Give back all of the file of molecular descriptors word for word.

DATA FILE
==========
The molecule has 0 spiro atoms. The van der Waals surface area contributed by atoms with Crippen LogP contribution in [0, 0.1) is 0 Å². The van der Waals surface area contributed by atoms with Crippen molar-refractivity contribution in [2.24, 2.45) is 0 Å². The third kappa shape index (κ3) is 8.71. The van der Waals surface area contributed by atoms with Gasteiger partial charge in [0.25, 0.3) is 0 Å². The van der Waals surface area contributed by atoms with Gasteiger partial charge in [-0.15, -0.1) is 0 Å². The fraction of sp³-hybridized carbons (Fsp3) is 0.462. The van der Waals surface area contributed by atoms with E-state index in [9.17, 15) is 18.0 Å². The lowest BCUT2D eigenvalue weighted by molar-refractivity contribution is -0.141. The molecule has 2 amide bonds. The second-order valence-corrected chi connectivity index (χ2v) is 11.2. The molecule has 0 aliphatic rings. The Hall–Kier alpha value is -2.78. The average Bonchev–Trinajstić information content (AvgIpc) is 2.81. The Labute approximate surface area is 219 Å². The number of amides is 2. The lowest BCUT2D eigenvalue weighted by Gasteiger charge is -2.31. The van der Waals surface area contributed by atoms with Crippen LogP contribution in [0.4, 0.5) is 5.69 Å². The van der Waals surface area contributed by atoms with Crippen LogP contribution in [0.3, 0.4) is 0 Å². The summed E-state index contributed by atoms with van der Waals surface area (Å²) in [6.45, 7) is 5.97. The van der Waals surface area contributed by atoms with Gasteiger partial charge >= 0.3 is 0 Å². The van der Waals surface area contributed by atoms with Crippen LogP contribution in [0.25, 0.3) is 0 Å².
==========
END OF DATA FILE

The molecule has 0 spiro atoms. The van der Waals surface area contributed by atoms with Crippen LogP contribution in [0, 0.1) is 0 Å². The van der Waals surface area contributed by atoms with Crippen molar-refractivity contribution in [2.24, 2.45) is 0 Å². The third kappa shape index (κ3) is 8.71. The van der Waals surface area contributed by atoms with Gasteiger partial charge in [0.25, 0.3) is 0 Å². The van der Waals surface area contributed by atoms with Gasteiger partial charge in [-0.15, -0.1) is 0 Å². The fraction of sp³-hybridized carbons (Fsp3) is 0.462. The van der Waals surface area contributed by atoms with E-state index in [9.17, 15) is 18.0 Å². The lowest BCUT2D eigenvalue weighted by molar-refractivity contribution is -0.141. The molecule has 2 amide bonds. The second-order valence-corrected chi connectivity index (χ2v) is 11.2. The molecule has 0 aliphatic rings. The Hall–Kier alpha value is -2.78. The average Bonchev–Trinajstić information content (AvgIpc) is 2.81. The Labute approximate surface area is 219 Å². The number of amides is 2. The lowest BCUT2D eigenvalue weighted by Gasteiger charge is -2.31. The van der Waals surface area contributed by atoms with Crippen LogP contribution in [0.4, 0.5) is 5.69 Å². The van der Waals surface area contributed by atoms with Crippen LogP contribution in [0.3, 0.4) is 0 Å². The summed E-state index contributed by atoms with van der Waals surface area (Å²) in [6.45, 7) is 5.97. The van der Waals surface area contributed by atoms with Gasteiger partial charge >= 0.3 is 0 Å². The van der Waals surface area contributed by atoms with Crippen LogP contribution in [0.25, 0.3) is 0 Å².